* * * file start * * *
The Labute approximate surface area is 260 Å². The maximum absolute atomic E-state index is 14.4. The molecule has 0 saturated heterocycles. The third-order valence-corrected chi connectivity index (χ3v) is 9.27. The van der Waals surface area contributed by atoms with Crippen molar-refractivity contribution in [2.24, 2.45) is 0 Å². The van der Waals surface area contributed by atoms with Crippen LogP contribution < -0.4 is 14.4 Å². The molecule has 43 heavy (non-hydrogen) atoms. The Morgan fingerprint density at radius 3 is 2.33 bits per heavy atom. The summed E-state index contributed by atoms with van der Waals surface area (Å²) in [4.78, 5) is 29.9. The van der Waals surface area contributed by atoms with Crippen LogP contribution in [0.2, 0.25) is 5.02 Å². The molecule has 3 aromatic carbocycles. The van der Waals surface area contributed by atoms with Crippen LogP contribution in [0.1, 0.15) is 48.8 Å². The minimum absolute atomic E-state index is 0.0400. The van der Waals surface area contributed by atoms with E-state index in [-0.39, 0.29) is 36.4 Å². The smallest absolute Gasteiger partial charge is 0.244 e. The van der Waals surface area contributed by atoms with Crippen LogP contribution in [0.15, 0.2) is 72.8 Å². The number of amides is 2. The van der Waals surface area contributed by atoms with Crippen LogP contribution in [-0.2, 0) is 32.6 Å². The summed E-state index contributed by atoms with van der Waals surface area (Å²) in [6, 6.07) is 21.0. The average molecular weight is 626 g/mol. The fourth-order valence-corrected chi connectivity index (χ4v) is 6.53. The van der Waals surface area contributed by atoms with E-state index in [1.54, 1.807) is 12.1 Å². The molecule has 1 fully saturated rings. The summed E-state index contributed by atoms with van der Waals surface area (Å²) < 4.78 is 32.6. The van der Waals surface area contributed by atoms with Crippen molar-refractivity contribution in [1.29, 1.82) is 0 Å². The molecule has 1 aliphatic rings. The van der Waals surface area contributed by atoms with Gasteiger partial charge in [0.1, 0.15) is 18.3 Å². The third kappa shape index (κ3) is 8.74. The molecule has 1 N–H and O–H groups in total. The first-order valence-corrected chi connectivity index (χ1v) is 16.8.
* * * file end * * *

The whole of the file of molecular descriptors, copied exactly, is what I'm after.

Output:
The Labute approximate surface area is 260 Å². The maximum absolute atomic E-state index is 14.4. The molecule has 0 saturated heterocycles. The third-order valence-corrected chi connectivity index (χ3v) is 9.27. The van der Waals surface area contributed by atoms with Crippen molar-refractivity contribution in [2.24, 2.45) is 0 Å². The van der Waals surface area contributed by atoms with Crippen LogP contribution < -0.4 is 14.4 Å². The molecule has 43 heavy (non-hydrogen) atoms. The Morgan fingerprint density at radius 3 is 2.33 bits per heavy atom. The summed E-state index contributed by atoms with van der Waals surface area (Å²) in [4.78, 5) is 29.9. The van der Waals surface area contributed by atoms with Crippen LogP contribution in [0.2, 0.25) is 5.02 Å². The molecule has 3 aromatic carbocycles. The van der Waals surface area contributed by atoms with Crippen LogP contribution in [0.1, 0.15) is 48.8 Å². The minimum absolute atomic E-state index is 0.0400. The van der Waals surface area contributed by atoms with E-state index in [-0.39, 0.29) is 36.4 Å². The smallest absolute Gasteiger partial charge is 0.244 e. The van der Waals surface area contributed by atoms with Crippen LogP contribution in [0.15, 0.2) is 72.8 Å². The number of amides is 2. The van der Waals surface area contributed by atoms with Crippen LogP contribution in [-0.2, 0) is 32.6 Å². The summed E-state index contributed by atoms with van der Waals surface area (Å²) in [6, 6.07) is 21.0. The average molecular weight is 626 g/mol. The fourth-order valence-corrected chi connectivity index (χ4v) is 6.53. The van der Waals surface area contributed by atoms with E-state index in [1.54, 1.807) is 12.1 Å². The molecule has 1 fully saturated rings. The summed E-state index contributed by atoms with van der Waals surface area (Å²) < 4.78 is 32.6. The van der Waals surface area contributed by atoms with Crippen molar-refractivity contribution in [1.29, 1.82) is 0 Å². The molecule has 1 aliphatic rings. The van der Waals surface area contributed by atoms with Gasteiger partial charge in [0.1, 0.15) is 18.3 Å². The third kappa shape index (κ3) is 8.74. The molecule has 1 N–H and O–H groups in total. The first-order valence-corrected chi connectivity index (χ1v) is 16.8.